NEWS
November 11, 2007
The Aberdeen Proving Ground Federal Credit Union will offer a free educational seminar from 6 p.m. to 8 p.m. Tuesday at the credit union's Home Loan Center, 321 S. Main St., Bel Air. "Understanding Long Term Care Insurance" will include the basics of long-term care insurance, who will need it, costs associated with it and what Medicare will cover. Registration is required. Information: 410-893-7359.
BUSINESS
By JANE BRYANT QUINN and JANE BRYANT QUINN,1992, Washington Post Writers Group | May 24, 1992
New York -- If you're wondering about nursing-home insurance for yourself or your parents, you're not alone. About 140 insurance companies are gearing up for a brand new market, the first generation of Americans to be fearful not of dying too soon, but of living too long.Here are the answers to some of your questions about long-term care (LTC):* What are the odds of needing nursing-home care? One in four people over 65 will enter a nursing home for at least a year, and one in 10 for five years or more.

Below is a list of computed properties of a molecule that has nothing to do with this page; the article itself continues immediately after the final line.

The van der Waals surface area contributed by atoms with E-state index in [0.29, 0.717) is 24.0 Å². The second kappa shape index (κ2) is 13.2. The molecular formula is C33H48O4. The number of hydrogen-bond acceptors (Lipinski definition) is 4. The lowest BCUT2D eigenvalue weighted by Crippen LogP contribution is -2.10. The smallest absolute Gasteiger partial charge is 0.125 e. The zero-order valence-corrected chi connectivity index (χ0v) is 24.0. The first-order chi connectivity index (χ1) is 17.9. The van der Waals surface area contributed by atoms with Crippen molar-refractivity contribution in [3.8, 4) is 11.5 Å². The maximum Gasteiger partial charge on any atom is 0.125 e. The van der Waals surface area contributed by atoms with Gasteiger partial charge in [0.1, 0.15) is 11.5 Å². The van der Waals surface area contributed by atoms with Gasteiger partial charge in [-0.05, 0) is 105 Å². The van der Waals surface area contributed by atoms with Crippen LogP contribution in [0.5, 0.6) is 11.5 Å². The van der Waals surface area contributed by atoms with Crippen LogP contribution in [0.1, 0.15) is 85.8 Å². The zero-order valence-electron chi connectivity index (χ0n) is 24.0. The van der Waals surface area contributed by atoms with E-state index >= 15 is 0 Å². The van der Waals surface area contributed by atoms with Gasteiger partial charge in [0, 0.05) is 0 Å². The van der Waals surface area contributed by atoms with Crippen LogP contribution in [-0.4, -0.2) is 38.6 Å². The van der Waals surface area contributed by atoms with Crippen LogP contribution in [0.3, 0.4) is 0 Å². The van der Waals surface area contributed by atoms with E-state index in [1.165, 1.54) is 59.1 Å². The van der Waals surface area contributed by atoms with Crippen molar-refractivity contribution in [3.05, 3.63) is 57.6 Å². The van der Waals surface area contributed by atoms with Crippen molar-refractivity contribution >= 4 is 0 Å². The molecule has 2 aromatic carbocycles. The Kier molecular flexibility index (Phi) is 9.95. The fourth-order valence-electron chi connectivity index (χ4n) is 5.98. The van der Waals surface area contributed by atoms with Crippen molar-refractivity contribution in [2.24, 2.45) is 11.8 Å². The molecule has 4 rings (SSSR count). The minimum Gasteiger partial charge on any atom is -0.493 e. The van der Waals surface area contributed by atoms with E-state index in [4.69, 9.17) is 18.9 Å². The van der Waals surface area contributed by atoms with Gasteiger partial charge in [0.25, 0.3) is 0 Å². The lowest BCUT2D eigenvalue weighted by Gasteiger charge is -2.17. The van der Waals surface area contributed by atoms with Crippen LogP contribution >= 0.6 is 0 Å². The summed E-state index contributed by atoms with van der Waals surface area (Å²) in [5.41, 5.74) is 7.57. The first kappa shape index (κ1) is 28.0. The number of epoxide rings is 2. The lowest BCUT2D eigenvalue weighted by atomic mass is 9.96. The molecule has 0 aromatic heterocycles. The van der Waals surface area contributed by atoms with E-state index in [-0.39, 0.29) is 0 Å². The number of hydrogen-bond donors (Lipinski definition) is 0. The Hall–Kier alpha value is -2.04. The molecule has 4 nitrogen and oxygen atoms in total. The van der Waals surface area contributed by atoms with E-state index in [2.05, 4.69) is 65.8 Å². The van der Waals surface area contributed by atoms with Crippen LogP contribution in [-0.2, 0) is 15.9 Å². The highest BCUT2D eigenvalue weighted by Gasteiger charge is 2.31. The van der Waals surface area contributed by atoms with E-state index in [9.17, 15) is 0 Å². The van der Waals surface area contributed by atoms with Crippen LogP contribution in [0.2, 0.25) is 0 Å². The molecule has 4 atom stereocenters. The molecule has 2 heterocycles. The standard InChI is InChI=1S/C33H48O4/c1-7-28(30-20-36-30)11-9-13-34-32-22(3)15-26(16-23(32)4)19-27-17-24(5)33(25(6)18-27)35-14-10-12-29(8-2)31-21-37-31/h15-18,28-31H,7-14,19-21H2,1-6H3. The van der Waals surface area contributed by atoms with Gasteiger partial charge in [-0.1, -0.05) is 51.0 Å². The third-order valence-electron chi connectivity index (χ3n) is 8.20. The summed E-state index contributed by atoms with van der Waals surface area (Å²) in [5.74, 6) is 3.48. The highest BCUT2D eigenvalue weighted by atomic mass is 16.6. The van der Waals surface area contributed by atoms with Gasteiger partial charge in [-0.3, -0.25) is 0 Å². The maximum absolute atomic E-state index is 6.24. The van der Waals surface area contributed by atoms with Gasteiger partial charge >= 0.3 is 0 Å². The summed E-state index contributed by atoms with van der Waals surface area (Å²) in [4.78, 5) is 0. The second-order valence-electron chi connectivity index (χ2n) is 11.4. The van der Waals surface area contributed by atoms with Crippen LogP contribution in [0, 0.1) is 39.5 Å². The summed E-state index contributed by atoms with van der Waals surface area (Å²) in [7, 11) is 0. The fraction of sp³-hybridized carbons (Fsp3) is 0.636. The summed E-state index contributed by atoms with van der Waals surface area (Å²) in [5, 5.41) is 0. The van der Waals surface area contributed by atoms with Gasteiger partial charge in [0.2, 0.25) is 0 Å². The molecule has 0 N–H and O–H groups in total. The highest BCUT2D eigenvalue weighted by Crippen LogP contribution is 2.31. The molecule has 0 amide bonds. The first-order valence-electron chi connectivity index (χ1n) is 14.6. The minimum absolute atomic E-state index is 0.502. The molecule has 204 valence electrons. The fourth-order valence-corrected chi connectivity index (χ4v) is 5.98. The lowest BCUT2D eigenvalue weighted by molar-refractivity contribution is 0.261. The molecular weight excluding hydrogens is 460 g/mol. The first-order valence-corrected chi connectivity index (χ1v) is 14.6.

NEWS
By FROM STAFF REPORTS | July 5, 1996
Martin P. Wasserman, state health secretary, has named a committee to begin studying how to reform the most costly aspect of the Medicaid program -- long-term care. Recipients are disabled and chronically ill, and many are in nursing homes.The 15-member advisory group, chaired by Richard Bennett, executive director of long-term care at Johns Hopkins Bayview Medical Center, will hold several public hearings. The group is scheduled to issue a report in the fall.The effort is similar to the strategy used to draft a plan for the state's first phase of Medicaid reform, which calls for moving about 200,000 women and children into health maintenance organizations next year.